In this article we are going to look at how to start a Bartitsu club, what a Bartitsu club is and getting started with your first session.
It is important to begin with understanding the aim of why someone may want to learn Bartitsu. There are many different reasons, some interested in historical recreation, some for competition and others are interested in the self defence system (though you’ll find many will be interested in all the aspects we’ve just mentioned).
What is a Bartitsu Club
Most clubs begin their lives as a group of enthusiasts who may have some experience in the styles that went into the original mix which is Bartitsu.
A club can take many various forms depending on the aim of the founder and participants attending. Some clubs may follow a path of a traditional martial arts class, with instructors and students, following a lesson plan. Others may be a collective effort in the form of a combat lab, researching and testing out techniques.
Classes can also vary on what they teach, where some will spend a lesson focusing on one of the core components of Bartitsu on each lesson, for example, scientific boxing one week and savate the second week. Others will run a lesson with techniques from a variety of core systems with the aim of teaching a cross training aspect of the system from the very start.
How to start a Bartitsu Club
To start a club, you initially need yourself and at least another participant, a venue and some material to work from.
There is no one set syllabus for Bartitsu, and each club varies on how and what they teach. Though we are planning to publish our own syllabus soon (please contact us if you would like to know more), a Bartitsu club in essence is focusing on Barton-Wright’s vision, concepts and using the core systems and related systems whilst keeping in the flavour of Victorian/Edwardian martial arts.
We have a dedicated page on how to learn Bartitsu here which is a great starting point for those looking for material or other instructors to work with https://bartitsu.club/learning-bartitsu/.
The initial images of much of the art is that of gentleman engaged in walking stick combat. It is true that weapons are used in Bartitsu, the art does also contain a large unarmed element to the system.
Initially a club can start with the participants in comfortable sportswear but as the club begins to grow, you may want to attain the following:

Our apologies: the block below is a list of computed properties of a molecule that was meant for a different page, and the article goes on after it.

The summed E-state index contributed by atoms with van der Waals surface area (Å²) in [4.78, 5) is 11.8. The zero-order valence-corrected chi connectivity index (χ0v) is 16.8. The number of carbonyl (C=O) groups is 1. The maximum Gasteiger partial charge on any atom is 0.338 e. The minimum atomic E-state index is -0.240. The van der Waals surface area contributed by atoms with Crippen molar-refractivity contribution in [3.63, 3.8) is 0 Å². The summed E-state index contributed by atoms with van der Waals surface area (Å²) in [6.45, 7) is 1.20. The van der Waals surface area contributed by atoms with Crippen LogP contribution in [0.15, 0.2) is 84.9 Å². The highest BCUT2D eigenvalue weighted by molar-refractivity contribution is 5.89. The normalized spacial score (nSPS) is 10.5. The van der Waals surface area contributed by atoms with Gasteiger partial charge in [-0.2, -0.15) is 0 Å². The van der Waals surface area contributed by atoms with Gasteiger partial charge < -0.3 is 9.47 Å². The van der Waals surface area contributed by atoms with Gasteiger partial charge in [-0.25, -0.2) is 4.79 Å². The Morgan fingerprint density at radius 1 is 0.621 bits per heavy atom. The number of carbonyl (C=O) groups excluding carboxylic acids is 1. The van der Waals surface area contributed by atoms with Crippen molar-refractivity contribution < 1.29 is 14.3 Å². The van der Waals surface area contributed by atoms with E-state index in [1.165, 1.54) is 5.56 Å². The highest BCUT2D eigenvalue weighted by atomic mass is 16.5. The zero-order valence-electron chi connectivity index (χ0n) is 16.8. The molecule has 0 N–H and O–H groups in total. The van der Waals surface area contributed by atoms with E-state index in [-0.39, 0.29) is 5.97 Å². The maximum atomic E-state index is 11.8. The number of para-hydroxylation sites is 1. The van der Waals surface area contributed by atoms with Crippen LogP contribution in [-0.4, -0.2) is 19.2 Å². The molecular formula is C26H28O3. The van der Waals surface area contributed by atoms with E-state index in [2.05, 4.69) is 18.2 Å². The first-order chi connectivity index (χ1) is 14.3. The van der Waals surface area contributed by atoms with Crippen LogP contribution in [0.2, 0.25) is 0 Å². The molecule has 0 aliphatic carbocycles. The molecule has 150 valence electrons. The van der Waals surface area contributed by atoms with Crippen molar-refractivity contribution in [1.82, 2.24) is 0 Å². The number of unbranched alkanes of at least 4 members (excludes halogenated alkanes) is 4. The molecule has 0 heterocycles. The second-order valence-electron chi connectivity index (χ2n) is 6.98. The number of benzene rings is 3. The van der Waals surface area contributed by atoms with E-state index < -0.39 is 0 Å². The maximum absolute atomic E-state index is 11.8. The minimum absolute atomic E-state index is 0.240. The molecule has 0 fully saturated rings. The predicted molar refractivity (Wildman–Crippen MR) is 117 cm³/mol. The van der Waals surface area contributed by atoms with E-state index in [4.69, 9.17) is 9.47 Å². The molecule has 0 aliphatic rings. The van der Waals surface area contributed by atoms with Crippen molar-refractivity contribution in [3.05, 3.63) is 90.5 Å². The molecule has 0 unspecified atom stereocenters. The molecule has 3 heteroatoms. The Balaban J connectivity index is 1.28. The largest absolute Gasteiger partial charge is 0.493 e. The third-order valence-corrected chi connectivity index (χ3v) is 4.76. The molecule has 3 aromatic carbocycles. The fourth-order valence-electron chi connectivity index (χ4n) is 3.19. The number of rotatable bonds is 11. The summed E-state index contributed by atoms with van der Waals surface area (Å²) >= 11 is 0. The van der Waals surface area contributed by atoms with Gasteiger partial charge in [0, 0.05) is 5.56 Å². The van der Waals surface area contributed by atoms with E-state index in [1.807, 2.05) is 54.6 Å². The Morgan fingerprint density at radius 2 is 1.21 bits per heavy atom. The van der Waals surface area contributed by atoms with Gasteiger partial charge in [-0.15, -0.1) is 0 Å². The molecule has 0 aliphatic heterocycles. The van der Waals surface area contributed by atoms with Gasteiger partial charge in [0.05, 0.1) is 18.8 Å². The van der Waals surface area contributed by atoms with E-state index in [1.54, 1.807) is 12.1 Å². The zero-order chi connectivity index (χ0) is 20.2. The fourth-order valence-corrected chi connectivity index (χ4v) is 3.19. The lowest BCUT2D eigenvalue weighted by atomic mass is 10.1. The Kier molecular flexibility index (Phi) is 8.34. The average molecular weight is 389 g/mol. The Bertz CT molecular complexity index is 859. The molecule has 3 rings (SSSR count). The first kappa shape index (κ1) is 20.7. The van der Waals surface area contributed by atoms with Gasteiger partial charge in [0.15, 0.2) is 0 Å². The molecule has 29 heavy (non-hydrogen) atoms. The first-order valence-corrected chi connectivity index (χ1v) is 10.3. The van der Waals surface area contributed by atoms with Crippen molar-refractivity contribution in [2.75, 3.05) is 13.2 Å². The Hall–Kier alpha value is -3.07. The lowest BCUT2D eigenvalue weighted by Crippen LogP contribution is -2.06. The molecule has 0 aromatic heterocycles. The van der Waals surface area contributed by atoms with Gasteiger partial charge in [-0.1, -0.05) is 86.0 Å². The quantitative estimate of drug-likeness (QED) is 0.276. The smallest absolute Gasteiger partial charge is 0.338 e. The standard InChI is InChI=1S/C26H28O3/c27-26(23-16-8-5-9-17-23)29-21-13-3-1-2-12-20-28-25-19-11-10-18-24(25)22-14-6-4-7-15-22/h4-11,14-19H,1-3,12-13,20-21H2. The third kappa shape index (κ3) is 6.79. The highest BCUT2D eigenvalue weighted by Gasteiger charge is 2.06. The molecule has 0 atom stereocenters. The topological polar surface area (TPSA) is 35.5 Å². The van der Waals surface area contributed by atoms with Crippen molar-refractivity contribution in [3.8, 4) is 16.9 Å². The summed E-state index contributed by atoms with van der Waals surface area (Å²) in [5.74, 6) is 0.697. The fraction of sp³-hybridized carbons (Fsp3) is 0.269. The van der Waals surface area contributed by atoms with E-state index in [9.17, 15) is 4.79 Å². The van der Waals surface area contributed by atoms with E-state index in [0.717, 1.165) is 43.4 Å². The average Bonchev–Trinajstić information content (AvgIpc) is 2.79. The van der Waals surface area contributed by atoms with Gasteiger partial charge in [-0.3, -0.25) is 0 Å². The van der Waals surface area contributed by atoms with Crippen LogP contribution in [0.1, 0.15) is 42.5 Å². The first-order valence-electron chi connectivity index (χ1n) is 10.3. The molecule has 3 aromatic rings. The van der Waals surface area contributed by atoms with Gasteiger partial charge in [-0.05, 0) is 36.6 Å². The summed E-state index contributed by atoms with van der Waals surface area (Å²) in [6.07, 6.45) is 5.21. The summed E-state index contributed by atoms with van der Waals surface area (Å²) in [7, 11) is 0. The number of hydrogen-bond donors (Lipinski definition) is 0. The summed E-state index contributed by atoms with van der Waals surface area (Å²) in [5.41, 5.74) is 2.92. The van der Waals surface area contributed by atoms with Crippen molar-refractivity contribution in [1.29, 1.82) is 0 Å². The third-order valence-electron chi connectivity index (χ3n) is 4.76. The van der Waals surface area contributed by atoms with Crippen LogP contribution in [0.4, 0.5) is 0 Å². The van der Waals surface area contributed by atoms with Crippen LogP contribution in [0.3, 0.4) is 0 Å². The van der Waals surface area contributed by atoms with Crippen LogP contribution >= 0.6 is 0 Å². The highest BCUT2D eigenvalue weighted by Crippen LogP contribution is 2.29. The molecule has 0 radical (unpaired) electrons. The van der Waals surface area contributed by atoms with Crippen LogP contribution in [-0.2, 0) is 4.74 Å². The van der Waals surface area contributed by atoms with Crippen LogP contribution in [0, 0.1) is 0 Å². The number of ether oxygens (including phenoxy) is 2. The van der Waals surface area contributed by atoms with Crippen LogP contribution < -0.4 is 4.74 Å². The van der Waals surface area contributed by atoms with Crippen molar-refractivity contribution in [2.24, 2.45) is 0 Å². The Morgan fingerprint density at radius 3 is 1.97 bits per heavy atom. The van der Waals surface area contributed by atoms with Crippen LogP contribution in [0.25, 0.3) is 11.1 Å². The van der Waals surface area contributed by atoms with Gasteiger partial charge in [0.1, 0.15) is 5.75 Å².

- Gloves – boxing, mma will do but our personal preference is hybrid gloves.
- Wooden canes – The system utilises a variety of weapons, both straight and hooked weapons.
- Body protection – Face masks (fencing or sports), body protection and padded gloves are recommended for weapon sparring.
- Pads & Bags – Strike pads, focus mitts and heavy bags are all great for practicing both unarmed and armed strikes.
- Boxing essentials – headguards, mouth pieces and groin protectors are recommended for unarmed contact sparring.
- JuJitsu Gi – Gym and sportswear clothing may not survive long in the grappling side of Bartisu, a strong Judo or Jujitsu Gi jacket with a belt is recommended.
A place to practice is essential to begin a Bartitsu club though initially the venue does not need to be a brick and mortar premises. Many clubs start out meeting in public spaces, such as parks. Using a public space can keep the costs down when initially starting a club but you may want to consider looking for a private venue when looking at the weapons based aspect of self defence.
Getting your Bartitsu Club started
Getting a club off the ground is the hardest part of the process. We have put some suggestions in this article to help you begin.
Marketing your club
- Social media – let people know your club is launching, use local facebook groups, events and mention in of the Bartitsu society’s facebook group.
- Website – websites are a great way of sharing who you are, what you do and what you teach at your Bartitsu club. There are many platforms to choose from but for ease of use we would recommend Wix.
- Let us know – if you’re launching a club we will share it on our site.
Lesson structure suggestion
- Warm ups – exercises for strength and flexibility using both modern and historical sources.
- Technique drill – strikes, throws, locks, defences and footwork comprising boxing, savate, jujitsu, wrestling, cane fighting and additional systems.
- Defence sequences – using a selection of material from the canonical information and adaptations based on your own knowledge.
- Free sparring – which can be focused on boxing and low kicking, competitive grappling, stick fighting, and/or “all-in” sparring.
We are planning to release guides and lessons for new clubs but in the meantime, we are happy to help and answer any questions you may have.